Monday, September 13, 2010


I am not generally inclined to burn books of any sort (although, when I was a lad, my friends and I thought it was great fun to burn our school notebooks after the last day of classes), especially those considered sacred by major world religions. However (you knew a “but” was coming, didn’t you?), nothing makes me want to do it quite as much as all the hyperventilating in response to the threat of an inconsequential fringe pastor in Florida to burn copies of the Koran on the anniversary of the September 11, 2001 terrorist attacks. Seeing effigies and American flags burned while crowds shout “Death to Christians” makes me want to push back in some way.

If we can’t burn their book in a quid pro quo fashion (don’t pretend that you didn’t know Bibles are routinely confiscated and destroyed in Muslim countries) or draw cartoons mocking their prophet, what does that leave us? Yes, I know about Luke 6: 27-38. I also know that it has to be read in continuity with the rest of scripture, including the Old Testament. It really doesn’t do any good to say, “My, how uncivilized!” or “That’s not really my cup of tea” or “Can’t we all just get along?” when even quoting a historical figure who was suggesting that Islam is prone to violence and opposed to reason, as Pope Benedict XVI did at his Regensburg lecture, is likely to cause violent, unreasoning mobs throughout the Muslim world.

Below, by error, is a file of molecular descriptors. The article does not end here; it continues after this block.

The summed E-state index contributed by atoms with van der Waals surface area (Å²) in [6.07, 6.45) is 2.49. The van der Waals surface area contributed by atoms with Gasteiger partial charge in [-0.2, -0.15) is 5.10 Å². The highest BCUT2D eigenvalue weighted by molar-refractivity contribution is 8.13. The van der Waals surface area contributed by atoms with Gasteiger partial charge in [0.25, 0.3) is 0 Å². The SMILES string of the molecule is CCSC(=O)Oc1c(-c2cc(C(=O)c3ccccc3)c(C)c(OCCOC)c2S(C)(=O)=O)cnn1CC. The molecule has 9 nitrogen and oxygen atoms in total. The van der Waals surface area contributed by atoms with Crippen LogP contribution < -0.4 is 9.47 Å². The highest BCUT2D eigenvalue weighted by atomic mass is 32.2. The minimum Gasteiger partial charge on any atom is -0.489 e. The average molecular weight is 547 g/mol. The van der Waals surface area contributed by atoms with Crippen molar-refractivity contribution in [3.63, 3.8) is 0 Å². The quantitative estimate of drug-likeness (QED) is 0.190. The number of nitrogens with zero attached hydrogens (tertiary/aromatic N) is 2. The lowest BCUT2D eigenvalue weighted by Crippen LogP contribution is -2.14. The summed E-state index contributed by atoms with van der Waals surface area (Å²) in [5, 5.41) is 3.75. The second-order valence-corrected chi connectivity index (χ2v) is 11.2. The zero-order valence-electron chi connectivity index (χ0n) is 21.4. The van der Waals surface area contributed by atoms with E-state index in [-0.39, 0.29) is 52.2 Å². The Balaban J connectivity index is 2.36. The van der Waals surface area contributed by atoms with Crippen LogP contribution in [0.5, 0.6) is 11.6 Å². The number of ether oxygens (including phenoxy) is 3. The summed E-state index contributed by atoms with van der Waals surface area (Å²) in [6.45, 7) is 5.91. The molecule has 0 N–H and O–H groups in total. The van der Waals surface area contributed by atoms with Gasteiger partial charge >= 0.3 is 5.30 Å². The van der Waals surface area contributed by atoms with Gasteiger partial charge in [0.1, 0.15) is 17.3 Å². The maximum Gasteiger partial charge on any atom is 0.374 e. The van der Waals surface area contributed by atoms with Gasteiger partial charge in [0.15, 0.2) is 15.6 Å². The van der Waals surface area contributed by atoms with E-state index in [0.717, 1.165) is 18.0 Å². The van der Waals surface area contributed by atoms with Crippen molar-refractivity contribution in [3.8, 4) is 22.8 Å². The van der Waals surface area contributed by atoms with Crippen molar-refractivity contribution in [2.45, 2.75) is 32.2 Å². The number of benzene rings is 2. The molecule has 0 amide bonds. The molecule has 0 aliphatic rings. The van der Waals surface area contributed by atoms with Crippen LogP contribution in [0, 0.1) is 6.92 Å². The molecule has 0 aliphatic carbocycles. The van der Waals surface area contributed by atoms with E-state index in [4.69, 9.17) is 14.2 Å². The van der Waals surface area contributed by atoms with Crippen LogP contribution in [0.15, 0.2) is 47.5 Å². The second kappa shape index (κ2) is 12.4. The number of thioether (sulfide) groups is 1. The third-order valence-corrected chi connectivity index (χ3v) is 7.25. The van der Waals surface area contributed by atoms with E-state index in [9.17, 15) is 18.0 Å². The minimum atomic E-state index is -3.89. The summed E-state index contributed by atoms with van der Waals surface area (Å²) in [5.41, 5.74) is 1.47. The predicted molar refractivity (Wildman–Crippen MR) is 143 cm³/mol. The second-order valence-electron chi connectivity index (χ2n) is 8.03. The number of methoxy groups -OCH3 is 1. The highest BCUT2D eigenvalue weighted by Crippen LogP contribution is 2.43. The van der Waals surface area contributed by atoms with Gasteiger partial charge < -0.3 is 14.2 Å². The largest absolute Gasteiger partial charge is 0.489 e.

How ‘bout if I draw a cartoon mocking Mohammed for freaking out about some no-name threatening to burn his book and then burn my crude cartoon? I don’t even need to do it, I can just announce that I’m thinking about planning to do it. As a Catholic, though, that approach might be a little too confrontational and in-your-face. We are supposed to be more affirming of what is good and true and just.

So let’s have a full-on celebration on October 7 of the Feast of Our Lady of the Rosary, raising our voices in prayerful thanksgiving for the destruction of the Turkish fleet at Lepanto. Would that be a sufficiently Catholic response, or is our own calendar now too confrontational?

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